Fulbright Scholar Andrew J. Peterson, MDiv ’15

Q&A on Christian Accounts of Sacrifice and Forgiveness

Seminary doctoral candidate Andrew Peterson, MDiv ’15, is in Germany on a prestigious Fulbright scholarship, completing the research on his dissertation which explores Christian accounts of sacrifice and forgiveness. We asked him about his research and its implications in today’s world.

What is the role of forgiveness in our society?

Christians have a rich intellectual history of thinking about forgiveness – about what it is, what conditions must be met for it to be offered, and what work it accomplishes. My research investigates how the forgiveness offered by way of Christ’s loving sacrifice makes justice between humanity and God possible. But from this theological work, it’s important to tease out the implications for ethics and politics. Christians can reflect on how Christ’s sacrificial love enables them to pursue just communities from the local to the national level. But Christian reflection on forgiveness can help us see that forgiveness is an essential means that we have for surmounting the wrongs which plague all of our relationships— whether familial, collegial, ecclesial, or political—and restoring justice, trust, and mutual good will.

Can you apply your findings to the present political and cultural atmosphere in the U.S.?

When we notice the distrust and division in our political communities, we are also acknowledging that our communities are fragile, flawed, and marked by long histories of injustice. The problems we face are particular and vary, though we’re especially pressed at the moment by racial injustice, class inequality, and partisan division. In each, past and present wrongs foster distrust, division, and alienation from one another. So too with our relationships with God. All of our social and political relationships need work, though some are in states of serious disrepair. And in order to put forward our best efforts, we need to understand both what these relationships should be like, how to repair them when needed, and who—because of their greater failings in the history of a relationship—needs to spearhead the reparative work.

You’ve mentioned that your work also investigates the theme of sacrifice. Do you see that as also relevant to our current situation?

The sacrifices we’re willing to offer one another mediate our social and political relationships. These relationships are established, at least in part, by participation in relationships of mutual sacrifice and burden bearing. And these relationships are sustained over time by the losses one party is willing to make for the benefit of another, and by a willingness of that other person to offer a return in kind.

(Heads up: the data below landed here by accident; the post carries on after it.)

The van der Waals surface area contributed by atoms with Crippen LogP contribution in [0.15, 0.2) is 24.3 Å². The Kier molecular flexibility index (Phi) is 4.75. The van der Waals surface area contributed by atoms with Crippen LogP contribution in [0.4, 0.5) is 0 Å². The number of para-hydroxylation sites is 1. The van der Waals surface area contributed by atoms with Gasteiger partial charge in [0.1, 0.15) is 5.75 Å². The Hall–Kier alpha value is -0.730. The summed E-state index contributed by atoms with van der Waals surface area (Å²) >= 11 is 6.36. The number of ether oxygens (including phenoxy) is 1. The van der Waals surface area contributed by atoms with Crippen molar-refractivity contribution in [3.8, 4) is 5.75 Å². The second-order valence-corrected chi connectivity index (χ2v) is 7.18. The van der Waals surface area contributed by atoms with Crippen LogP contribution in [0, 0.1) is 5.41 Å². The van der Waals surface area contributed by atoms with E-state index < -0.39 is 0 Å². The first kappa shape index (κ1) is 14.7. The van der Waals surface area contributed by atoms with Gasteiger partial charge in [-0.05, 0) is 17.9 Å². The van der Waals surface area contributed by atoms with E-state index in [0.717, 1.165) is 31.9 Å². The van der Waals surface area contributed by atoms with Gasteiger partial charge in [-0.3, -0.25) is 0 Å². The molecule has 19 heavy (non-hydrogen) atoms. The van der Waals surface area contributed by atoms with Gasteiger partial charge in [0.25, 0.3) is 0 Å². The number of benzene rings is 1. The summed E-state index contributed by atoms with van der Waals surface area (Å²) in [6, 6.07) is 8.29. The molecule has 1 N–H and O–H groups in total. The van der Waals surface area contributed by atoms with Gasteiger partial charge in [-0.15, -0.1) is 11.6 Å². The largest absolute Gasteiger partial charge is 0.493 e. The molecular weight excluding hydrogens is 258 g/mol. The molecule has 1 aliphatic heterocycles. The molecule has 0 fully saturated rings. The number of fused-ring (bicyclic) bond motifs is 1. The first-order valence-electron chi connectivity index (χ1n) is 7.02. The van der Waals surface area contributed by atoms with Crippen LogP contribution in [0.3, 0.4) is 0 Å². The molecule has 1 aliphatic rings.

What matters most is our mutual recognition of one another’s sacrifices, which identifies their reality and significance. And in times like ours, when injustices provoke widespread suspicion and our trust of one another wears thin, then our relationships are healed—suspicion overcome, trust rebuilt, and reconciliation generated—by the sacrifices one or more parties willingly makes for the sake of the relationship.

What are some of the conceptual puzzles you’re trying to untangle in your research?

I have a few driving questions that resonate with the theological, ethical, and political concerns I have. So, for example, can forgiveness be offered even before an offender takes responsibility for his or her injustice? Can it be offered even if an offender never takes responsibility? And why think forgiveness is better, especially in the worst cases, than harboring anger and wishing for retribution? Many object that Christians tend to forgive in such a way that lets offenders off the hook because Christianity recommends servility. And yet many of us think of forgiveness as an indispensable moral ideal. So, what should we say in response? It’s important work to do because, as is almost always the case, Jesus raises the stakes. Jesus doesn’t commend forgiveness; rather, he commands us to forgive a seemingly infinite number of times (Matt 18:22) and warns that those who do not forgive are not themselves forgiven. That sounds awfully important to me, though as is often the case, getting clear on what that means practically often takes some work.

Read more about Andrew Peterson at https://ptsem.edu/news/andrew-j-peterson-receives-fulbright-award.

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Lindsay Clark, Class of 2018

“Trenton Psych was a fantastic place to work and learn, a seminal part of my Seminary experience and the most important thing I did at Princeton.”